Echo Hawk to speak at Bear River Massacre commemoration on Jan. 29 – Cache Valley Daily

Chairman of the Northwest Band of Shoshone Darren Parry addressed the crowd assembled at the Bear River Massacre site last year.

PRESTON – Members of the Shoshone and Bannock tribes will gather north of Preston on Wednesday, Jan. 29 at 11 a.m. to commemorate the 157th  anniversary of the worst Native American massacre in United States history: the Bear River Massacre.

A rendition of the Bear River Massacre Interpretive Center to be built on newly purchased land by the Northwest Band of Shoshone.

The ceremony will take place at the Daughters of the Utah Pioneers Historical Marker on Highway 91, north of Preston at mile marker 13.1. at 11 a.m.

“I plan to let people know when the ground breaking will be for the interpretive center and of the change in the location,” said Tribal Chairman Darren Parry. “We are moving it west of where we originally planned for it to be.”

He said there were some water mitigation issues, so they changed the location.

Parry said he invited Idaho Governor Brad Little, but hasn’t received a confirmation he will attend. Larry Echo Hawk has agreed to be there.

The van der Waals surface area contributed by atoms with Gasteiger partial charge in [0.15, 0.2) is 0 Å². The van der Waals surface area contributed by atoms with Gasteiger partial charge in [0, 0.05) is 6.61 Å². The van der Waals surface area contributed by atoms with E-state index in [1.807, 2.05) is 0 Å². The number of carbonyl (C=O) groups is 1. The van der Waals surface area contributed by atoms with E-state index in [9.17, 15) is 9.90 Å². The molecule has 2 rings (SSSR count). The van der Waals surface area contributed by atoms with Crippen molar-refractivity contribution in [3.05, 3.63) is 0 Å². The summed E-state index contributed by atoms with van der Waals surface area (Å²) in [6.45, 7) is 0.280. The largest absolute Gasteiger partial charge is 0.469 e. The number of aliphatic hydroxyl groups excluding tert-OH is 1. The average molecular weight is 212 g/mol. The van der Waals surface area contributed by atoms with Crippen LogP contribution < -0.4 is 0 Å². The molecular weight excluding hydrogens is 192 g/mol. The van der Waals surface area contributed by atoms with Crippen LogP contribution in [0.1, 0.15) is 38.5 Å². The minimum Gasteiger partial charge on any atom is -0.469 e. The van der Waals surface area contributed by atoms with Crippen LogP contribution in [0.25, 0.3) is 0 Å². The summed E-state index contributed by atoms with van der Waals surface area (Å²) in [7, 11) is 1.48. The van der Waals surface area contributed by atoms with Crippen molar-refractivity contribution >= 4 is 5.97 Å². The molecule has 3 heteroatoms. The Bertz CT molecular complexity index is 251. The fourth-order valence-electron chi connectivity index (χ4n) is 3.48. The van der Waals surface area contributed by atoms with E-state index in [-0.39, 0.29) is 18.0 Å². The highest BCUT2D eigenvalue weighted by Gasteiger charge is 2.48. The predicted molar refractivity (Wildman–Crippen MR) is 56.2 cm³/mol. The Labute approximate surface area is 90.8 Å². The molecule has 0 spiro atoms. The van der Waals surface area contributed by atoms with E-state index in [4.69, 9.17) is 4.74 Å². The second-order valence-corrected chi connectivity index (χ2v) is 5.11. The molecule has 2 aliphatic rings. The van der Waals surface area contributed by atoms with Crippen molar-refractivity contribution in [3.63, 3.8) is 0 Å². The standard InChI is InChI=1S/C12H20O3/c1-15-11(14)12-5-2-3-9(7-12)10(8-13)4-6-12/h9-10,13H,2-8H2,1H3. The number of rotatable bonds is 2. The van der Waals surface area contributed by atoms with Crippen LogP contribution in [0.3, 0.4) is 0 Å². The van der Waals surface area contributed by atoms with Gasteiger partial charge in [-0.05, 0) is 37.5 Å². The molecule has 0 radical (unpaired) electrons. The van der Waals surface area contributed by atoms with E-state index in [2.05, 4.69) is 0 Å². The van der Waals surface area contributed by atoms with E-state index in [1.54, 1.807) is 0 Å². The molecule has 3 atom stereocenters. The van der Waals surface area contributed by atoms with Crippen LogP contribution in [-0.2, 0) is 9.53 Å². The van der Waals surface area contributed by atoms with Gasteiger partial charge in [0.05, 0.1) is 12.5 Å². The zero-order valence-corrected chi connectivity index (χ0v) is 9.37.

“Echo Hawk is a good friend and is an Emeritus General Authority of the Church of Jesus Christ of Latter-day Saints,” Parry said. “He also served in the Obama administration as the Assistant Secretary of the Interior for Indian Affairs.”

Echo Hawk was, among other things, the general legal counsel for the Shoshone-Bannock tribes early in his career and went on to be the Idaho Attorney General.

“We will also have lunch,” he said. “The whole thing should last an hour.”

The tribe purchased over 600 acres of ground where their ancestors wintered near hot springs next to the Bear River.

The Bear River Massacre memorial has turned into a big event for the Northwest Band of Shoshone.

The hot springs are south of where experts believe Colonel Patrick Edward Conner and about 200 California volunteers attacked and took the lives of over 300 Shoshone men, women and children.

So far, the tribe has $2.5 million of the $5 million they are trying to raise.

Parry recently published a book of his grandmother’s stories ‘The Bear River Massacre – a Shoshone History.”

“The book has done really well,” he said. “Deseret Book has picked it up so, I’m expecting more sales.”

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